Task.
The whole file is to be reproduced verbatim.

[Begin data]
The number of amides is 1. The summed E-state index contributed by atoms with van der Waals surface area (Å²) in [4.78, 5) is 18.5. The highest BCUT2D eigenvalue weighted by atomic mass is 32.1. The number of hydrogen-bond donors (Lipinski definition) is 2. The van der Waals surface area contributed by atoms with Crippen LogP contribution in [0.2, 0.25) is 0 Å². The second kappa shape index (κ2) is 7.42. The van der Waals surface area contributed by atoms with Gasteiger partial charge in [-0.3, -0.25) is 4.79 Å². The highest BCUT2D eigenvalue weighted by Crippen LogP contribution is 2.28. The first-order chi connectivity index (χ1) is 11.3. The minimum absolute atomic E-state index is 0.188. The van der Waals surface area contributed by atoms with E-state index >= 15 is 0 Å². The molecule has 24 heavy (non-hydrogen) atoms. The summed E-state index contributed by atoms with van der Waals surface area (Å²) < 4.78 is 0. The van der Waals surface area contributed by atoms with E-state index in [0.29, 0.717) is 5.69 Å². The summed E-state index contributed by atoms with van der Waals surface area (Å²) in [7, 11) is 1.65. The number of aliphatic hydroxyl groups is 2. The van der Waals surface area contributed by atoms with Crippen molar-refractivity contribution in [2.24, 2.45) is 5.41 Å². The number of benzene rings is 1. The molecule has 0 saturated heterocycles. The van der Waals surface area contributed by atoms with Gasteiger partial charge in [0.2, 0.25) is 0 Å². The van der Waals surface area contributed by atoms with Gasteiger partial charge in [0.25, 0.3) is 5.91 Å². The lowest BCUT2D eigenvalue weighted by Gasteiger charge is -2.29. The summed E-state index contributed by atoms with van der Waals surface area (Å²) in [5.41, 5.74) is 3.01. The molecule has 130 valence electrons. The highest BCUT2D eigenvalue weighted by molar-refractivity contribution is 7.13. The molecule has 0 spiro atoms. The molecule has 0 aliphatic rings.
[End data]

The number of amides is 1. The summed E-state index contributed by atoms with van der Waals surface area (Å²) in [4.78, 5) is 18.5. The highest BCUT2D eigenvalue weighted by atomic mass is 32.1. The number of hydrogen-bond donors (Lipinski definition) is 2. The van der Waals surface area contributed by atoms with Crippen LogP contribution in [0.2, 0.25) is 0 Å². The second kappa shape index (κ2) is 7.42. The van der Waals surface area contributed by atoms with Gasteiger partial charge in [-0.3, -0.25) is 4.79 Å². The highest BCUT2D eigenvalue weighted by Crippen LogP contribution is 2.28. The first-order chi connectivity index (χ1) is 11.3. The minimum absolute atomic E-state index is 0.188. The van der Waals surface area contributed by atoms with E-state index >= 15 is 0 Å². The molecule has 24 heavy (non-hydrogen) atoms. The summed E-state index contributed by atoms with van der Waals surface area (Å²) < 4.78 is 0. The van der Waals surface area contributed by atoms with E-state index in [0.29, 0.717) is 5.69 Å². The summed E-state index contributed by atoms with van der Waals surface area (Å²) in [7, 11) is 1.65. The number of aliphatic hydroxyl groups is 2. The van der Waals surface area contributed by atoms with Crippen molar-refractivity contribution in [2.24, 2.45) is 5.41 Å². The number of benzene rings is 1. The molecule has 0 saturated heterocycles. The van der Waals surface area contributed by atoms with Gasteiger partial charge in [0.2, 0.25) is 0 Å². The van der Waals surface area contributed by atoms with Gasteiger partial charge in [0.25, 0.3) is 5.91 Å². The lowest BCUT2D eigenvalue weighted by Gasteiger charge is -2.29. The summed E-state index contributed by atoms with van der Waals surface area (Å²) in [5.41, 5.74) is 3.01. The molecule has 130 valence electrons. The highest BCUT2D eigenvalue weighted by molar-refractivity contribution is 7.13. The molecule has 0 spiro atoms. The molecule has 0 aliphatic rings.